A paradox is an apparently true statement or group of statements that seems to lead to a contradiction or to a situation that defies intuition. Typically, either the statements in question do not really imply the contradiction, the puzzling result is not really a contradiction, or the premises themselves are not all really true (or, cannot all be true together). The recognition of ambiguities, equivocations, and unstated assumptions underlying known paradoxes has often led to significant advances in science, philosophy and mathematics.
The word paradox is often used interchangeably with contradiction; but where a contradiction by definition cannot be true, many paradoxes do allow of resolution, though many remain unresolved or only contentiously resolved (such as Curry's paradox). Still more casually, the term is sometimes used for situations that are merely surprising (albeit in a distinctly "logical" manner) such as the Birthday Paradox. This is also the usage in economics, where a paradox is an unintuitive outcome of economic theory.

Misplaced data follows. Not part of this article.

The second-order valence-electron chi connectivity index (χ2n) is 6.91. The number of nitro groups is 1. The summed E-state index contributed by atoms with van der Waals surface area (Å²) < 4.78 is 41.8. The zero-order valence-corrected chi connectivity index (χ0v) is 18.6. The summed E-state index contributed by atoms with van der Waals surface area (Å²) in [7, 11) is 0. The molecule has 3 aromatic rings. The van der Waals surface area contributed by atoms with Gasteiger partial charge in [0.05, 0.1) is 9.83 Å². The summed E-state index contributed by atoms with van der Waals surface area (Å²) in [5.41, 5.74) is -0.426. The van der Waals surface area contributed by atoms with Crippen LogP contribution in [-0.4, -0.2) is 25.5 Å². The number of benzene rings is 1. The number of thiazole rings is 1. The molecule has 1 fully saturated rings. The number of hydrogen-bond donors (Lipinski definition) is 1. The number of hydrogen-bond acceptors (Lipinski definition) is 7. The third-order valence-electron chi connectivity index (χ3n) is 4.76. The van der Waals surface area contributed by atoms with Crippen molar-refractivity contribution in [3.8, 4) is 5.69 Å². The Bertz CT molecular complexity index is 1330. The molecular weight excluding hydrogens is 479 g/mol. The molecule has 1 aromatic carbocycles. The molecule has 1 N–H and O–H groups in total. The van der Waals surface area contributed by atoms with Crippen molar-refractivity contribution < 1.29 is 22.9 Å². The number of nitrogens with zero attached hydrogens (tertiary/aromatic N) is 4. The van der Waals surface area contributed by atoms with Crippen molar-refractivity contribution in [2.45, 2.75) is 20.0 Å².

The paradox, "If you want peace you must prepare for war" is based on the premise that peace brought about though conflict is more long-lasting than peace brought about any other way; the paradox comes from the fact that peace is supposed to prevent war, but war seems to be the best way to truly obtain it. This paradox is more of a moral paradox than anything.
Another much more physical paradox (in the sense that it may in fact be impossible due to certain laws of the universe), is what's known as the grandfather paradox, whereby travelling back in time and killing your own grandfather before he was to meet your grandmother is impossible (following the laws of determinism). If you were to go back and kill him, he would never meet your grandmother, your mother/father would never be born, therefore neither would you, and therefore, you would never have been able to go back in time to kill him, so in actual fact, he would have met your grandmother, your mother/father would have been born, and therefore so would you... And of course, then you're free to go back and kill him and start the loop over again.
For a much more complete list of paradoxes and more details on them, visit the source above.